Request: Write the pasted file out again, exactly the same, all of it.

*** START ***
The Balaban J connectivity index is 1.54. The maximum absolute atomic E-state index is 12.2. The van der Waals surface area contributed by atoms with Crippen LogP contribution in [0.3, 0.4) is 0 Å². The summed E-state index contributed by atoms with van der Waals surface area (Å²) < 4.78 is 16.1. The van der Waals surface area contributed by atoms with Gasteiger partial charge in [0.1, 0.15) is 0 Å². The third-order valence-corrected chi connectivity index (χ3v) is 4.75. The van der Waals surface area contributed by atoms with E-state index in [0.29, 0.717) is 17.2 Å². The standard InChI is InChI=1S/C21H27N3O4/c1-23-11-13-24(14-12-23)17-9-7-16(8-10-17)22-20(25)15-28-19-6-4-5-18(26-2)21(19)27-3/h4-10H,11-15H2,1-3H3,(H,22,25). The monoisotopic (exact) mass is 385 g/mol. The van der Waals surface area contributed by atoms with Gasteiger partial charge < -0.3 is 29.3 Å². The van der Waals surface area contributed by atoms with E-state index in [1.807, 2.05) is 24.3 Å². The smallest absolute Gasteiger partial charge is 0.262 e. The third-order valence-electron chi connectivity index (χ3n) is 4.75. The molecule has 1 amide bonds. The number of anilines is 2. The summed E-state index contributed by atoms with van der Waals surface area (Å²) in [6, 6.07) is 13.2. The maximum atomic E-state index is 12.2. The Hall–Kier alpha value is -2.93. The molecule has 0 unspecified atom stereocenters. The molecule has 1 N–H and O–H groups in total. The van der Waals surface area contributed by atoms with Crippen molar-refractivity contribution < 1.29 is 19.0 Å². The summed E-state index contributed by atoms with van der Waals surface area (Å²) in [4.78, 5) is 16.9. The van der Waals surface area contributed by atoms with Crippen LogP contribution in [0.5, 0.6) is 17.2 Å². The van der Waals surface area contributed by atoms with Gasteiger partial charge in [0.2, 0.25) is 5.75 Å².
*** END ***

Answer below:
The Balaban J connectivity index is 1.54. The maximum absolute atomic E-state index is 12.2. The van der Waals surface area contributed by atoms with Crippen LogP contribution in [0.3, 0.4) is 0 Å². The summed E-state index contributed by atoms with van der Waals surface area (Å²) < 4.78 is 16.1. The van der Waals surface area contributed by atoms with Gasteiger partial charge in [0.1, 0.15) is 0 Å². The third-order valence-corrected chi connectivity index (χ3v) is 4.75. The van der Waals surface area contributed by atoms with E-state index in [0.29, 0.717) is 17.2 Å². The standard InChI is InChI=1S/C21H27N3O4/c1-23-11-13-24(14-12-23)17-9-7-16(8-10-17)22-20(25)15-28-19-6-4-5-18(26-2)21(19)27-3/h4-10H,11-15H2,1-3H3,(H,22,25). The monoisotopic (exact) mass is 385 g/mol. The van der Waals surface area contributed by atoms with Gasteiger partial charge < -0.3 is 29.3 Å². The van der Waals surface area contributed by atoms with E-state index in [1.807, 2.05) is 24.3 Å². The smallest absolute Gasteiger partial charge is 0.262 e. The third-order valence-electron chi connectivity index (χ3n) is 4.75. The molecule has 1 amide bonds. The number of anilines is 2. The summed E-state index contributed by atoms with van der Waals surface area (Å²) in [6, 6.07) is 13.2. The maximum atomic E-state index is 12.2. The Hall–Kier alpha value is -2.93. The molecule has 0 unspecified atom stereocenters. The molecule has 1 N–H and O–H groups in total. The van der Waals surface area contributed by atoms with Crippen molar-refractivity contribution < 1.29 is 19.0 Å². The summed E-state index contributed by atoms with van der Waals surface area (Å²) in [4.78, 5) is 16.9. The van der Waals surface area contributed by atoms with Crippen LogP contribution in [0.5, 0.6) is 17.2 Å². The van der Waals surface area contributed by atoms with Gasteiger partial charge in [0.2, 0.25) is 5.75 Å².